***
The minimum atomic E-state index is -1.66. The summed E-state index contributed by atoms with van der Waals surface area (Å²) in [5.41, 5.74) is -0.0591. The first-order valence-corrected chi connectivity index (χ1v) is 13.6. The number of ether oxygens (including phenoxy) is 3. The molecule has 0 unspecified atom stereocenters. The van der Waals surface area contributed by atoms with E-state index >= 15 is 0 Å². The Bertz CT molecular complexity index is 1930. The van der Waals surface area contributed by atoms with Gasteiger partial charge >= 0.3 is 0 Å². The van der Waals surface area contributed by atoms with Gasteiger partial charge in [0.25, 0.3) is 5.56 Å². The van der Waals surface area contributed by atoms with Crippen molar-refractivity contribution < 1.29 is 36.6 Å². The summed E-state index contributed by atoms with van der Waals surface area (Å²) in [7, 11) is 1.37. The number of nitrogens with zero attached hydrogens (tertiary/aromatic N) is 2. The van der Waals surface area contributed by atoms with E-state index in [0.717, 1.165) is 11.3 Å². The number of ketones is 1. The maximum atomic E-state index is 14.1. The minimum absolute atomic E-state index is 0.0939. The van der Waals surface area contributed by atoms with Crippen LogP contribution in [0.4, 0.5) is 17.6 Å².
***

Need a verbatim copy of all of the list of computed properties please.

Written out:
The minimum atomic E-state index is -1.66. The summed E-state index contributed by atoms with van der Waals surface area (Å²) in [5.41, 5.74) is -0.0591. The first-order valence-corrected chi connectivity index (χ1v) is 13.6. The number of ether oxygens (including phenoxy) is 3. The molecule has 0 unspecified atom stereocenters. The van der Waals surface area contributed by atoms with E-state index >= 15 is 0 Å². The Bertz CT molecular complexity index is 1930. The van der Waals surface area contributed by atoms with Gasteiger partial charge >= 0.3 is 0 Å². The van der Waals surface area contributed by atoms with Gasteiger partial charge in [0.25, 0.3) is 5.56 Å². The van der Waals surface area contributed by atoms with Crippen molar-refractivity contribution < 1.29 is 36.6 Å². The summed E-state index contributed by atoms with van der Waals surface area (Å²) in [7, 11) is 1.37. The number of nitrogens with zero attached hydrogens (tertiary/aromatic N) is 2. The van der Waals surface area contributed by atoms with E-state index in [0.717, 1.165) is 11.3 Å². The number of ketones is 1. The maximum atomic E-state index is 14.1. The minimum absolute atomic E-state index is 0.0939. The van der Waals surface area contributed by atoms with Crippen LogP contribution in [0.4, 0.5) is 17.6 Å².